For researchers at University of Massachusetts Dartmouth, a series of stimulus grants have ensured that scientists at the university can continue to conduct the
UMass Dartmouth Researcher Dr. Amit Tandon
research that will ultimately lead to a better understanding of how to treat disease, utilize technology and help our ecosystem thrive.

Recovery Act Impact: UMass Dartmouth Research Programs

  • Total stimulus funding: $1.01 million

  • Craniofacial Development: $201K

  • Alternative Technologies for Numerical Relativity and Ligo: $160K

  • Importance of Submesoscal Processes for Ocean Productivity: $328K

  • Acquisition of Supercomputer: $200K

  • Development of Micro Tensile Tester Operated in Aton: $28K

UMass Dartmouth received a total of $1.01 million in stimulus funding to further the research that is being conducted here. One of those grants -- $201K -- went to aid in the research of cranio-facial development. But biology professor Dr. Tracy Ferraira, whose lab is conducting the research, noted that the grant goes way beyond the research.

"The goal of the grant is to identify what gene is mutating," she said. "But we are also getting students in the lab and making them more competitive. That translates into success for the students. The biggest impact of the stimulus dollars are that my students can go out and get jobs."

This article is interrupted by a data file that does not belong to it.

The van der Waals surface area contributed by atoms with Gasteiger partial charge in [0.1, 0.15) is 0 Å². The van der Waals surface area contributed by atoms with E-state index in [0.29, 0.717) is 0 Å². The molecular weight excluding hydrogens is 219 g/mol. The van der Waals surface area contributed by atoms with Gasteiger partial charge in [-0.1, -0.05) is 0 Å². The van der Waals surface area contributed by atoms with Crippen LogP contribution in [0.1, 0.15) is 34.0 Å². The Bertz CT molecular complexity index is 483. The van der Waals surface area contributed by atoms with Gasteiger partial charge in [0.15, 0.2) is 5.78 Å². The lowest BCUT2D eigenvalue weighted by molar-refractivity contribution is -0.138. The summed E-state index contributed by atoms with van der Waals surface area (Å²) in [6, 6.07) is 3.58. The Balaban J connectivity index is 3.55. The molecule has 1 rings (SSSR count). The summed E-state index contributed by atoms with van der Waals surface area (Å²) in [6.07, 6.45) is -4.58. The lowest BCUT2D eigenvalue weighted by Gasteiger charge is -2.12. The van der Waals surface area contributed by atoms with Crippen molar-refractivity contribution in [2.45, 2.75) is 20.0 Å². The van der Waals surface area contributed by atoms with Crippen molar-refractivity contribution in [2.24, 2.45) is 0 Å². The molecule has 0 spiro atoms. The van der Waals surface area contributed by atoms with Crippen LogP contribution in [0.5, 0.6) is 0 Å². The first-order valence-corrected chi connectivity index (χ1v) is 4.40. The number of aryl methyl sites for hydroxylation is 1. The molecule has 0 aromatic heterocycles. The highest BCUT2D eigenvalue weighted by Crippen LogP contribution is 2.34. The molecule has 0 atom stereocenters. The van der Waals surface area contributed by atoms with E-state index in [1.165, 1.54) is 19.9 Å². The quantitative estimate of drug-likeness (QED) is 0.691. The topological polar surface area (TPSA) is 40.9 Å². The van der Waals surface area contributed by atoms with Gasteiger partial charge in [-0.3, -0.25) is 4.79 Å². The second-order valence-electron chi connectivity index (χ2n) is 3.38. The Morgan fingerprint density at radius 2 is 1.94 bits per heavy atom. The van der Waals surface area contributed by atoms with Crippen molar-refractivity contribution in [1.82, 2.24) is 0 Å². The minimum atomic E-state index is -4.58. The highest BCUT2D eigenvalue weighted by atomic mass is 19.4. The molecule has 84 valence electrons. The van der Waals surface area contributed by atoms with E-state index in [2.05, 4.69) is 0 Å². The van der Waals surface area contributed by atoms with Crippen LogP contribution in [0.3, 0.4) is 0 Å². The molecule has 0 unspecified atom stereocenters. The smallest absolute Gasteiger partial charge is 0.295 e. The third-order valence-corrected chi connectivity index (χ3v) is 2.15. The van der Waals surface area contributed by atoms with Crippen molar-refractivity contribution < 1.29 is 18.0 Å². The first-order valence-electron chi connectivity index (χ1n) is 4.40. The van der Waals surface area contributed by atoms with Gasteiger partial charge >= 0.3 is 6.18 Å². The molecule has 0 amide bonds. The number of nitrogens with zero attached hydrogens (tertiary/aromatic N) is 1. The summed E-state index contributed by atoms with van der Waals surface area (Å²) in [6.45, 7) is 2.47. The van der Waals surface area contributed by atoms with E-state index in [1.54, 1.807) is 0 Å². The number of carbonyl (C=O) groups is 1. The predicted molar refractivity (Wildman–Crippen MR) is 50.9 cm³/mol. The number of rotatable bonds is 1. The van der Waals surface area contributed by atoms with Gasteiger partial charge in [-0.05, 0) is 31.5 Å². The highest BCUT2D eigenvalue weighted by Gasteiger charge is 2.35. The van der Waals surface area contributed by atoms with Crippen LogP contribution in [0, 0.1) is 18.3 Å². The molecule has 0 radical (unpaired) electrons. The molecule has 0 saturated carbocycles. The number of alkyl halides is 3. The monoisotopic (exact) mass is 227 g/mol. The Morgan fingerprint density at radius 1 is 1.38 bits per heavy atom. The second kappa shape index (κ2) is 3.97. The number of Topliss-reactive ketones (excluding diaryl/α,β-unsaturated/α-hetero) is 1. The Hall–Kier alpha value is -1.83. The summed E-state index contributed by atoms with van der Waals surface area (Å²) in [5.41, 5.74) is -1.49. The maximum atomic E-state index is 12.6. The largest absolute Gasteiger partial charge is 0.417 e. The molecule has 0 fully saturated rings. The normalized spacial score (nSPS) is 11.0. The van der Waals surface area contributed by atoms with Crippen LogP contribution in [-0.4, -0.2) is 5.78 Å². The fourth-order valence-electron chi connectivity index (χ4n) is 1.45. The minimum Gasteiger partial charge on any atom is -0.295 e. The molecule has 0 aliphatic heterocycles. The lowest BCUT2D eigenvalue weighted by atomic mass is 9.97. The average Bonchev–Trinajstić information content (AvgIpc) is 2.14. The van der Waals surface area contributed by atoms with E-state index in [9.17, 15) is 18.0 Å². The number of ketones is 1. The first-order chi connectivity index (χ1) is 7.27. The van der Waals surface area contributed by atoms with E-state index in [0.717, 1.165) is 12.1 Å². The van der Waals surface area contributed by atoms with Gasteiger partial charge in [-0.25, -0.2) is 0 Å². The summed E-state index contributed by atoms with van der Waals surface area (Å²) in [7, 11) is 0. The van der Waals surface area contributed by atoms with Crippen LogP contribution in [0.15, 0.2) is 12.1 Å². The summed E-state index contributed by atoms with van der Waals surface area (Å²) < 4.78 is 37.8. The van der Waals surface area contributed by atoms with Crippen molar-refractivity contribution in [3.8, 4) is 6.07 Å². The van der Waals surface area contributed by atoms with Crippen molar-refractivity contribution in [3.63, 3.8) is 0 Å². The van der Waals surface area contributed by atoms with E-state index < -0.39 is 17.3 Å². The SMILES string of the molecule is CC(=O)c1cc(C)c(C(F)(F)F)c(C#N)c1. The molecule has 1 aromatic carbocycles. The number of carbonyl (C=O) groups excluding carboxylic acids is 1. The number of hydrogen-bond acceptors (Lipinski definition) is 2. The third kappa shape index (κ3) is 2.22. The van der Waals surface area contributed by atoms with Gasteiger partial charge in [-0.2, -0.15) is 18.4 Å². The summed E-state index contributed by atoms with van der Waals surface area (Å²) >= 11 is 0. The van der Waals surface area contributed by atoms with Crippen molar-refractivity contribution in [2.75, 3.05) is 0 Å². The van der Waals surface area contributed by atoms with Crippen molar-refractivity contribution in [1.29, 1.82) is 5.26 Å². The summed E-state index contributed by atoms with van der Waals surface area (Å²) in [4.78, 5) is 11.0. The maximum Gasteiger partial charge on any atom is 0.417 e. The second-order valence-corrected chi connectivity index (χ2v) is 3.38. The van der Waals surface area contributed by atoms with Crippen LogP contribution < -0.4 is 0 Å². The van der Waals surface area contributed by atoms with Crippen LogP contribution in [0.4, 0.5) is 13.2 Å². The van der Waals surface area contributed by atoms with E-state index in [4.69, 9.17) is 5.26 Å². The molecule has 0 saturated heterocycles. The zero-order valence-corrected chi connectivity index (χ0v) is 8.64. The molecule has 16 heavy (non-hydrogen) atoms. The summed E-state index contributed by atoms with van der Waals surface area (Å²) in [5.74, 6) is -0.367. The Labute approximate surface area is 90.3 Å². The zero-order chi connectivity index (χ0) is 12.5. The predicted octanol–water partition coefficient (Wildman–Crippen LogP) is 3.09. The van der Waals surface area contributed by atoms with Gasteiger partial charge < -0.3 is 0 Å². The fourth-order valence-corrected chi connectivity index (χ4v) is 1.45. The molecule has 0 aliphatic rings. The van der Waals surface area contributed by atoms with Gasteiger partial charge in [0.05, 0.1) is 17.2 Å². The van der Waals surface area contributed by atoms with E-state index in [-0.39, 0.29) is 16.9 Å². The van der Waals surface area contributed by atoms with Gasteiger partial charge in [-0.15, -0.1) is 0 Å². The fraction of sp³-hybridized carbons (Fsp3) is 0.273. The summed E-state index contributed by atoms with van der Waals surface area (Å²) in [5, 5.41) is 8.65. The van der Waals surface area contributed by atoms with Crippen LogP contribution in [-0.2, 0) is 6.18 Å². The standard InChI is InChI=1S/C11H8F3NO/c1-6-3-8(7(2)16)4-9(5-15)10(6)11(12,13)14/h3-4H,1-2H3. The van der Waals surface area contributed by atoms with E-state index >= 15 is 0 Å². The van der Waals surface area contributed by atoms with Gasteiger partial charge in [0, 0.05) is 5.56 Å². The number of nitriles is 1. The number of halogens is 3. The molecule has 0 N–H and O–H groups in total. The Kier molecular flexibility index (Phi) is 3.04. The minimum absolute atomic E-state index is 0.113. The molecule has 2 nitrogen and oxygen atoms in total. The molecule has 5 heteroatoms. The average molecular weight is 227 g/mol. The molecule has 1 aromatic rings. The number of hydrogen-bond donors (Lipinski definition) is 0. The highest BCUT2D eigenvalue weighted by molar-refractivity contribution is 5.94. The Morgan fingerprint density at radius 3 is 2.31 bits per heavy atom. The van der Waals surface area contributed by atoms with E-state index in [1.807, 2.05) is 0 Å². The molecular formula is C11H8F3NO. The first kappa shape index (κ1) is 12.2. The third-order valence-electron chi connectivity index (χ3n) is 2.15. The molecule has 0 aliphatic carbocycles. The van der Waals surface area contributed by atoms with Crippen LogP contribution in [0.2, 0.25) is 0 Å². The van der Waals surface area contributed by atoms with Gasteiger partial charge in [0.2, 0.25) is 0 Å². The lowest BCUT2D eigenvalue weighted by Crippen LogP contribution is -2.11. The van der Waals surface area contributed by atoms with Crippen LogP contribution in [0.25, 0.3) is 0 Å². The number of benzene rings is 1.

According to Dr. Ferraira, the grant enabled her to enroll 8 undergraduates to work on independent research projects in her lab.

UMass Dartmouth Supercomputer

The emphasis on engaging undergraduates and the community is seen throughout the campus laboratories. Dr. Amit Tandon's lab which studies ocean productivity received a $328K stimulus grant to understand the processes that support the ocean ecosystem. Based on the research, the researchers are conducting workshops for teachers, used experiments in school outreach and have participated in high school symposia.

Another stimulus grant of $200K enabled UMass Dartmouth to acquire a cutting edge supercomputer. According to Dr. Robert Fisher, a physics professor and the principal investigator on the grant, the new supercomputer will boost the computing capability of researchers at the university. "It will enable us to develop and deploy technology to solve technical challenges," said Craig Oliviera, enterprise systems administrator at the university. "It pushes UMass Dartmouth to a whole new plateau."